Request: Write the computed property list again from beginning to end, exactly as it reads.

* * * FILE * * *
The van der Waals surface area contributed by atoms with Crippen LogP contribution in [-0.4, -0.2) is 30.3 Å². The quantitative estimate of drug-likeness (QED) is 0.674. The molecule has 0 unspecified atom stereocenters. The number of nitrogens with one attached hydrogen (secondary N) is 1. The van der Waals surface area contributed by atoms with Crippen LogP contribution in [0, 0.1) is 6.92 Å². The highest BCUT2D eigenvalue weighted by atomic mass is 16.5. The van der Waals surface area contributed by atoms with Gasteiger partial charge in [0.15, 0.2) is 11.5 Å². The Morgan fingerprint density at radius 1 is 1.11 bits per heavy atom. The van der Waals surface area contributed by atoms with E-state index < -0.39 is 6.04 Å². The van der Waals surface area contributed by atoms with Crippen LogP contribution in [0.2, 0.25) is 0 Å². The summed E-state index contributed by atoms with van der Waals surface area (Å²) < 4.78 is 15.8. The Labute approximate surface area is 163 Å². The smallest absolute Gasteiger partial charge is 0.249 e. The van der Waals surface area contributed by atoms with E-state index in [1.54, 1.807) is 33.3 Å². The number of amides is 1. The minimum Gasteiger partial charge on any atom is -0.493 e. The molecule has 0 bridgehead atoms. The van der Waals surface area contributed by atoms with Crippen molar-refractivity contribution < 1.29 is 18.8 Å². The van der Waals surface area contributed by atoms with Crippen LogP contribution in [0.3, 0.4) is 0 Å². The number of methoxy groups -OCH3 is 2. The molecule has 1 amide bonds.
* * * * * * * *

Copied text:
The van der Waals surface area contributed by atoms with Crippen LogP contribution in [-0.4, -0.2) is 30.3 Å². The quantitative estimate of drug-likeness (QED) is 0.674. The molecule has 0 unspecified atom stereocenters. The number of nitrogens with one attached hydrogen (secondary N) is 1. The van der Waals surface area contributed by atoms with Crippen LogP contribution in [0, 0.1) is 6.92 Å². The highest BCUT2D eigenvalue weighted by atomic mass is 16.5. The van der Waals surface area contributed by atoms with Gasteiger partial charge in [0.15, 0.2) is 11.5 Å². The Morgan fingerprint density at radius 1 is 1.11 bits per heavy atom. The van der Waals surface area contributed by atoms with E-state index < -0.39 is 6.04 Å². The van der Waals surface area contributed by atoms with Crippen LogP contribution in [0.2, 0.25) is 0 Å². The summed E-state index contributed by atoms with van der Waals surface area (Å²) < 4.78 is 15.8. The Labute approximate surface area is 163 Å². The smallest absolute Gasteiger partial charge is 0.249 e. The van der Waals surface area contributed by atoms with E-state index in [1.54, 1.807) is 33.3 Å². The number of amides is 1. The minimum Gasteiger partial charge on any atom is -0.493 e. The molecule has 0 bridgehead atoms. The van der Waals surface area contributed by atoms with Crippen molar-refractivity contribution < 1.29 is 18.8 Å². The van der Waals surface area contributed by atoms with Crippen LogP contribution in [0.3, 0.4) is 0 Å². The number of methoxy groups -OCH3 is 2. The molecule has 1 amide bonds.